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ARS Home » Midwest Area » St. Paul, Minnesota » Cereal Disease Lab » Research » Publications at this Location » Publication #64364


item Nelson, Amy
item Bushnell, William

Submitted to: Transgenic Research
Publication Type: Peer Reviewed Journal
Publication Acceptance Date: 1/13/1996
Publication Date: N/A
Citation: N/A

Interpretive Summary: Plants respond to fungus diseases by producing antifungal substances that delay or stop development of the fungus pathogens. The plants do this by activating "defense" genes that set in motion metabolic processes that lead to production of the antifungal substances. However, the exact role or importance of individual defense genes is not understood. We have devised a unique way to test for the possible action of individual defense genes by introducing them into epidermal tissues of barley. This is done by coating tiny gold particles with genes (DNA) and blasting them with high pressure helium into cells. We are using genes for anthocyanins, the red-colored pigment seen in fall foliage, to tell if the DNA has entered. In the assay, we inoculate red cells to see if defense genes (introduced along with the anthocyanin genes) have an effect on fungal pathogens. We will use this technique to assay for the importance of the 30 or more defense genes that have been isolated from plants. The results will be important for the scientists around the world who are trying to improve the effectiveness of defense responses in plants.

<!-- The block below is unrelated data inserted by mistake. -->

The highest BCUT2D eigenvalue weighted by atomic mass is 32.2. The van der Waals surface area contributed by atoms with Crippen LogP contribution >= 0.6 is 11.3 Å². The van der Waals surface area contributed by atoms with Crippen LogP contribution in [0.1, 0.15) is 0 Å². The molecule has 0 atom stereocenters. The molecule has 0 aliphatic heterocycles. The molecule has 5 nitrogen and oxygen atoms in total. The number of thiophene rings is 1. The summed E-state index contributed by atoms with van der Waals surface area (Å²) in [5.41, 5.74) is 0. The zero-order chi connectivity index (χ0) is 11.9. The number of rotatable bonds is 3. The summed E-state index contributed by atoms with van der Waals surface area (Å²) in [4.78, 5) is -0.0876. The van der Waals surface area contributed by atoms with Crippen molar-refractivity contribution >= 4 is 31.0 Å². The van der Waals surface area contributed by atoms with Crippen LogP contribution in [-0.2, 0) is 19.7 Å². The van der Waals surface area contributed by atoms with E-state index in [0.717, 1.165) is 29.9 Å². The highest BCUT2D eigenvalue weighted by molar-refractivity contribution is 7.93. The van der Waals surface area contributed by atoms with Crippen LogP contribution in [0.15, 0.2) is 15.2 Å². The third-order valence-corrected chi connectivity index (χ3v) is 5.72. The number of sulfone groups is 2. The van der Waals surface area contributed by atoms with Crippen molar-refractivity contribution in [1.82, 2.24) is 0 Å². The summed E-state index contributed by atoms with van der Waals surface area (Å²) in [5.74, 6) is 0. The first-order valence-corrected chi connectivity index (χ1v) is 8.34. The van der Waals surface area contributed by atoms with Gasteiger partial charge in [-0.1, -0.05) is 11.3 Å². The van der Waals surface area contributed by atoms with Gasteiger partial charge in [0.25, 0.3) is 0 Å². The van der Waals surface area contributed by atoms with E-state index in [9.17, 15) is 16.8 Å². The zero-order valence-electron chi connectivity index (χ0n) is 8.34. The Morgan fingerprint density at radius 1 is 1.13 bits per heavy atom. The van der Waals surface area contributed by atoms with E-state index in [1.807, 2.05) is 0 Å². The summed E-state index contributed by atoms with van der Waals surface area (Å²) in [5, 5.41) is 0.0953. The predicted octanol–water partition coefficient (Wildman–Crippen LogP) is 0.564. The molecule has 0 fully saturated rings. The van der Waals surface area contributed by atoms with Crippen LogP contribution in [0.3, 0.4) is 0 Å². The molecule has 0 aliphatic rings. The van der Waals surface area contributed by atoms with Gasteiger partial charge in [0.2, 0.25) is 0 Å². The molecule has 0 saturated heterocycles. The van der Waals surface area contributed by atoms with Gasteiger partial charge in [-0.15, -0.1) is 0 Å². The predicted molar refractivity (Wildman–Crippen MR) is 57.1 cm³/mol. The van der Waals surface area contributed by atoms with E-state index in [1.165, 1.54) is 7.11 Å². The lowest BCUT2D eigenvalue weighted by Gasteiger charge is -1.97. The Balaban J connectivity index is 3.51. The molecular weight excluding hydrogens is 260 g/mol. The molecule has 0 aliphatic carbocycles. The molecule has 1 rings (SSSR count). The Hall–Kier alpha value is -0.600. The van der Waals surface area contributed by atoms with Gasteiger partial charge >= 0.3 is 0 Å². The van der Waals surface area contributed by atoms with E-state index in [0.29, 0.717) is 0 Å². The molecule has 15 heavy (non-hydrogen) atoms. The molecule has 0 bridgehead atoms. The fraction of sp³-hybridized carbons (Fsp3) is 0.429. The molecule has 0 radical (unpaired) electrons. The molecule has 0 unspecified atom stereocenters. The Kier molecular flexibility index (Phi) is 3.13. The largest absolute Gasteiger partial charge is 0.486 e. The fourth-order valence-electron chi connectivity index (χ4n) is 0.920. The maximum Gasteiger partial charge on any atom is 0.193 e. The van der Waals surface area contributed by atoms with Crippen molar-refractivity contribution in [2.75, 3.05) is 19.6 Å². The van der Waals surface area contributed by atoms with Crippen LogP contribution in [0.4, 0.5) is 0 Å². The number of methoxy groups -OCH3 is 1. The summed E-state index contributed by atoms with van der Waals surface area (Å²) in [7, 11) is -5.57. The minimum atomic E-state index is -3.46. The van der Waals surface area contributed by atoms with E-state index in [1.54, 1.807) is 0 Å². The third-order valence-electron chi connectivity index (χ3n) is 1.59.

Technical Abstract: A transient assay is described that should allow evaluation of the role of host genes in disease response by enhancing or disrupting expression of those genes in specific cells and looking for effects on disease development. The assay also has the potential for assessing utility of host and non-host genes in enhancing resistance to disease in transgenic plants. Particle bombardment with a helium discharge particle gun was utilized to transiently express genes in epidermal cells of coleoptiles of barley, Hordeum vulgare. An anthocyanin reporter gene construct provided a means of identifying those cells that were transiently expressing introduced DNA. Optimal transient expression rates were achieved two days following bombardment with 1800 psi helium pressure, 1.0 um diameter gold particles, and coleoptile pre- and posttreatment in 0.30-0.35 M mannitol/sorbitol. Under optimal conditions, at least 35 cells expressed anthocyanin per bombardment. Transiently expressing cells were inoculated with the fungal pathogen, Erysiphe graminis, f.sp. hordei, and fungal development observed. Neither the bombardment procedures, the presence of nearby dead cells, nor accumulation of anthocyanin within living cells affected rates of fungus infection or development in living cells. Therefore, incorporation of disease-related genes onto the same plasmid as the reporter genes will allow evaluation of the role of those genes in disease development or suppression. Since particle bombardment is possible with a great range of different plant tissues, the described methodology should exhibit wide applicability for evaluating genes in diverse plant- pathogen interactions.